“It adds a step to an already complicated process, and a decision maker that was not in the process before that everyone has to adjust around,” says my source. “The DEA could have a proposed rule sitting there. Getting the OLC involved presumably would slow things down because now they have to adjust their rule to reflect OLC conclusions.” For how long? “There is no straightforward answer,” says the source.

For what it’s worth, here’s my best guess about what’s going on. The DEA probably asked the OLC to opine on the big sleeper issue here: U.S. wholesale rescheduling of cannabis could be a violation of the 1961 United Nations Single Convention on Narcotic Drugs, which classifies cannabis as a Schedule I substance. If so, this would be bad news for cannabis investors because the OLC has been strict on the treaty issue in the past.

The UN treaty permits medical and scientific research use, but requires parties to “prevent the misuse of, and illicit traffic in, the leaves of the cannabis plant.” The CSA requires the DEA to follow the UN treaty.

There are ways around the treaty obstacle. One would be to simply ignore the UN treaty. That’s what Canada and Uruguay do. Heck, even the U.S. itself already does this as well, given how many states have legalized recreational use.

The UN has no real enforcement power. So there seem to be limited consequences. But there would be reputational harm in further treaty violations that the U.S. most likely wants to avoid, notes Ryan Scoville, an international law expert at Marquette University Law School. If the U.S. ignored this treaty, it could be hard to expect help from UN members in enforcing other treaties.

It’s also worth noting the DEA has a history of signing off on Schedule III classification of cannabis-based drugs, including Epidiolex, approved by the Food and Drug Administration (FDA) for the treatment of seizures; and Marinol and Syndros, FDA-approved for the treatment of nausea associated with chemotherapy and HIV-induced anorexia. Both drugs contain dronabinol, a synthetic form of THC.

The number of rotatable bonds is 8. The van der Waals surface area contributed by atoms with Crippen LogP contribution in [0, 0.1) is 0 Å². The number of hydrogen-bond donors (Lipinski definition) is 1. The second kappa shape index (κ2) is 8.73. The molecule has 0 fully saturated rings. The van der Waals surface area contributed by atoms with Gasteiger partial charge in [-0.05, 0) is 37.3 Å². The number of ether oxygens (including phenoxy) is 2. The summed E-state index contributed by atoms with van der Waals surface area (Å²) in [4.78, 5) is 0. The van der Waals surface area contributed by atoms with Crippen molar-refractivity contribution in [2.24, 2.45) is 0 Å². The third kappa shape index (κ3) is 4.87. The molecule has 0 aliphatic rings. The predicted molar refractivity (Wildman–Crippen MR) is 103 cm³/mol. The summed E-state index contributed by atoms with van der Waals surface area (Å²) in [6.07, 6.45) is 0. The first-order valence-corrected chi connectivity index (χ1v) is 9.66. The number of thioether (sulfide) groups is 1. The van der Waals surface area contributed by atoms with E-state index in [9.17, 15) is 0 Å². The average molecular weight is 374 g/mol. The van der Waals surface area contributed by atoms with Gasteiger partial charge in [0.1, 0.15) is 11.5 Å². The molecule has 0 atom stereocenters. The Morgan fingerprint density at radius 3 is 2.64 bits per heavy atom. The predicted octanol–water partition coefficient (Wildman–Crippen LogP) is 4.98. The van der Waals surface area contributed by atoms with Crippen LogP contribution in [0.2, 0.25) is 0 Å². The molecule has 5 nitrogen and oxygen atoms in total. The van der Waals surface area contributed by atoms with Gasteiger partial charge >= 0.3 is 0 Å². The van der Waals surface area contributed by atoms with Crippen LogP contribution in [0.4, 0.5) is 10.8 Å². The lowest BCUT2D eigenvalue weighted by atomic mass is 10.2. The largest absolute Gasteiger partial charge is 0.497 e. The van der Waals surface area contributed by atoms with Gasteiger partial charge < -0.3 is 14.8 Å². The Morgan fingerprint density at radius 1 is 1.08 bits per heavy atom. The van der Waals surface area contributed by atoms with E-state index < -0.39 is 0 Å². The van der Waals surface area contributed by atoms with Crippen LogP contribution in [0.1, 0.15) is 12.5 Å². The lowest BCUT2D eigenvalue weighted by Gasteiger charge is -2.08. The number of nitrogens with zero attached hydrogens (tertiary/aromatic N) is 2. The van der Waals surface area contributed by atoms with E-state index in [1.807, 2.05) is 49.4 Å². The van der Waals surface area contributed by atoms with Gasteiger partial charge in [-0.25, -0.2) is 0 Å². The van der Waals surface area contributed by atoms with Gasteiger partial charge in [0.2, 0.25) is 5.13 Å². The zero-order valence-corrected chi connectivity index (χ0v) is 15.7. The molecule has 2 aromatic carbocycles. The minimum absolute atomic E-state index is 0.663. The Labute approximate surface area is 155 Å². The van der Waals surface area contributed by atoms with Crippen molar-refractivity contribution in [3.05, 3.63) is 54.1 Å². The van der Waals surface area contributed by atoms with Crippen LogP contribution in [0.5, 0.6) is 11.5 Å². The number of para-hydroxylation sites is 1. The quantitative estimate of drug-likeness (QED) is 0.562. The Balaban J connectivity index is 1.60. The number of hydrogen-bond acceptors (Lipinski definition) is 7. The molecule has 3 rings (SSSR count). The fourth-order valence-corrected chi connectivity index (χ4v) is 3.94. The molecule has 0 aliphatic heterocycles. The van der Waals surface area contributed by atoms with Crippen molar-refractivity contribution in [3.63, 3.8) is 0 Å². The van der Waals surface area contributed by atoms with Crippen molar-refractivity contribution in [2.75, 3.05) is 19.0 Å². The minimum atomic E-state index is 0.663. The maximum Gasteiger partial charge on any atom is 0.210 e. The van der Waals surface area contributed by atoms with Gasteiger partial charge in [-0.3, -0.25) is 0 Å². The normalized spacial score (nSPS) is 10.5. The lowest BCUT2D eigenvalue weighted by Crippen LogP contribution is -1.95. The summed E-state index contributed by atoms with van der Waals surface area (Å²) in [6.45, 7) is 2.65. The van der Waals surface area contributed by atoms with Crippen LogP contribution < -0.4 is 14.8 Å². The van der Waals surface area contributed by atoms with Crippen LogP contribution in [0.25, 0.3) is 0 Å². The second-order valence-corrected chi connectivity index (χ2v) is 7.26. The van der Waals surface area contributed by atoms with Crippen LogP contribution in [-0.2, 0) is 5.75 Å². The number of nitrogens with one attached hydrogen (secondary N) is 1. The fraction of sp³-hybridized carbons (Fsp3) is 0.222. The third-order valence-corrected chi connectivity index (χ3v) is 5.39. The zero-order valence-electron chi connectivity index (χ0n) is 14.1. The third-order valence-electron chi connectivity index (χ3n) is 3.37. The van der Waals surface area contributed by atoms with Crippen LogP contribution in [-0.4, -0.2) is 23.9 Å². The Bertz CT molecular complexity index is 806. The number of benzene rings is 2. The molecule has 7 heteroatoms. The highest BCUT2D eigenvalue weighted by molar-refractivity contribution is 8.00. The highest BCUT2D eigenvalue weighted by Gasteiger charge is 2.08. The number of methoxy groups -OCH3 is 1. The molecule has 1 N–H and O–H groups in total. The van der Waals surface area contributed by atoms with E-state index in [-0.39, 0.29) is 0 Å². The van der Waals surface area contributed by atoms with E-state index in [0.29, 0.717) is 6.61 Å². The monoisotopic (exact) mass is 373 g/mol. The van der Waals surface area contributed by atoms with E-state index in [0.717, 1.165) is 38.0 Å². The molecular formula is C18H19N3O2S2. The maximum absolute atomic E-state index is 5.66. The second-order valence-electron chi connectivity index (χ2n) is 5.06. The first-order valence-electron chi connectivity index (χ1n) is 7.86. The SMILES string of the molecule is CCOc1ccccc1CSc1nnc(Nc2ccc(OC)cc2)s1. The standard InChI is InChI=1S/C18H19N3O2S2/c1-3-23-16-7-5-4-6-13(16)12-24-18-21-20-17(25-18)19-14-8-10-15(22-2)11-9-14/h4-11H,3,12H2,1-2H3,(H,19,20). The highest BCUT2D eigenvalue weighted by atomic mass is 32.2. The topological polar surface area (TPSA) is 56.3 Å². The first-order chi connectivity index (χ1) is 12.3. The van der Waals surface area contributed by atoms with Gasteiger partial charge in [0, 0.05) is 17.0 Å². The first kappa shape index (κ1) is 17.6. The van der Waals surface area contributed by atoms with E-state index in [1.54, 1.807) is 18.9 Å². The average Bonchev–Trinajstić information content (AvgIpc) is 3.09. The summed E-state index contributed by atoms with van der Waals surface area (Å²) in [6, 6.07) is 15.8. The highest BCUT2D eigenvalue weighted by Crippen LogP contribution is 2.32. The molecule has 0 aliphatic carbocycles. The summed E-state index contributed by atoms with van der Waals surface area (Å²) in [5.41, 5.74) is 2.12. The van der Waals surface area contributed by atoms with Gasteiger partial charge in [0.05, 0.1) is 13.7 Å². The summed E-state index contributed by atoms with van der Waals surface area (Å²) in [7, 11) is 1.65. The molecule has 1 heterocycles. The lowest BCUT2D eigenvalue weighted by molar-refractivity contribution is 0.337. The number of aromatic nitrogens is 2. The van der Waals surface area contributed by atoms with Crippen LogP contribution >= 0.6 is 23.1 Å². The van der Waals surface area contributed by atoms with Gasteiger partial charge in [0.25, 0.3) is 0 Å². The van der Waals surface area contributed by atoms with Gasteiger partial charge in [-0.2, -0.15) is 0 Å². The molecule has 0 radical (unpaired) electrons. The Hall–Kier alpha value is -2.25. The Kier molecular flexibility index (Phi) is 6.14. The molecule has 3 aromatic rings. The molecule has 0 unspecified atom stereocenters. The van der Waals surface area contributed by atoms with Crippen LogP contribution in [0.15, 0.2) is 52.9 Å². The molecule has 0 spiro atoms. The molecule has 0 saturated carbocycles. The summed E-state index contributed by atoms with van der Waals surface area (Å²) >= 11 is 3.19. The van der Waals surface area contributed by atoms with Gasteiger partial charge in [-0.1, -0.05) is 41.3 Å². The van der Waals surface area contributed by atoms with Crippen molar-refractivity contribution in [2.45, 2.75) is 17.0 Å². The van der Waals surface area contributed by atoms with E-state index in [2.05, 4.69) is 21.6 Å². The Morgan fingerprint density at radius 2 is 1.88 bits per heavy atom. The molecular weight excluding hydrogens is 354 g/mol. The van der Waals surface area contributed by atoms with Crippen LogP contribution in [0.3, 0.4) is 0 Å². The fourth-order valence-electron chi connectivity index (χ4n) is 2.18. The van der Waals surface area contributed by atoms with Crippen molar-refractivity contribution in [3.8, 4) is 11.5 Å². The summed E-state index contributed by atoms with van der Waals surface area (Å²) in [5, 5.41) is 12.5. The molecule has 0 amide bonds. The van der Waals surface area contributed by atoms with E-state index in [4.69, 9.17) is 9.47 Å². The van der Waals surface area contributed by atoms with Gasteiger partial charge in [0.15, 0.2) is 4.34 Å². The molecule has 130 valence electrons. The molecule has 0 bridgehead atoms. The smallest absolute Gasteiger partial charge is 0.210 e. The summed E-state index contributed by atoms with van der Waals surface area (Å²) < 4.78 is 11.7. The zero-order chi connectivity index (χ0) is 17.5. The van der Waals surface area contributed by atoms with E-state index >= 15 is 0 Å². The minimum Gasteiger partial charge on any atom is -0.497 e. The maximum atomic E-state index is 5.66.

Given the HHS conclusion in its rescheduling recommendation that there’s sufficient evidence that cannabis in general has medical uses, it’s possible the OLC or the DEA could consider that broad rescheduling of cannabis is not a UN treaty violation.

The bottom line: All of this is pretty murky, which explains the selling. However, at this point the uncertainty may be fully priced in. Given President Joe Biden’s reference to rescheduling in the State of the Union address last week, it is obviously a priority. Biden needs progress on cannabis reform to retain support among young voters, which has been slipping away. Rescheduling will not be easily derailed.

Other Catalysts on the Horizon

There are two other potentially meaningful catalysts on the horizon which could improve cannabis investor sentiment from here and push the group higher.

* First, there is chatter again that full Senate may take up the SAFER Banking Act, which would allow banks to serve cannabis companies. “There are good prospects of this legislation being passed in the next few months,” says Jefferies cannabis sector analyst Owen Bennett.

Senate Majority Leader Chuck Schumer (D-NY) said in a press briefing last week that the Senate is working hard to enact SAFER banking this year, and that there is momentum in bipartisan negotiations to get this done. Amendments have scuttled it in the past. But now, two amendments under consideration offset each other, in the partisan sense. One would support cannabis conviction expungements (the HOPE Act) and the other would support gun rights for cannabis consumers (the GRAM Act).

* Another near-term catalyst might come on April 1. If the Florida Supreme Court does not rule on the language of a proposed recreational-use legalization referendum by then, it automatically gets approved. It would then appear on the November ballot.

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Michael Brush is an award-winning Manhattan-based financial writer who writes a stock market column for MarketWatch. He is editor of Brush Up on Stocks, an investment newsletter. Brush previously covered the stock market, business and economics for the New York Times, the Economist Group, MSN Money, and Money magazine.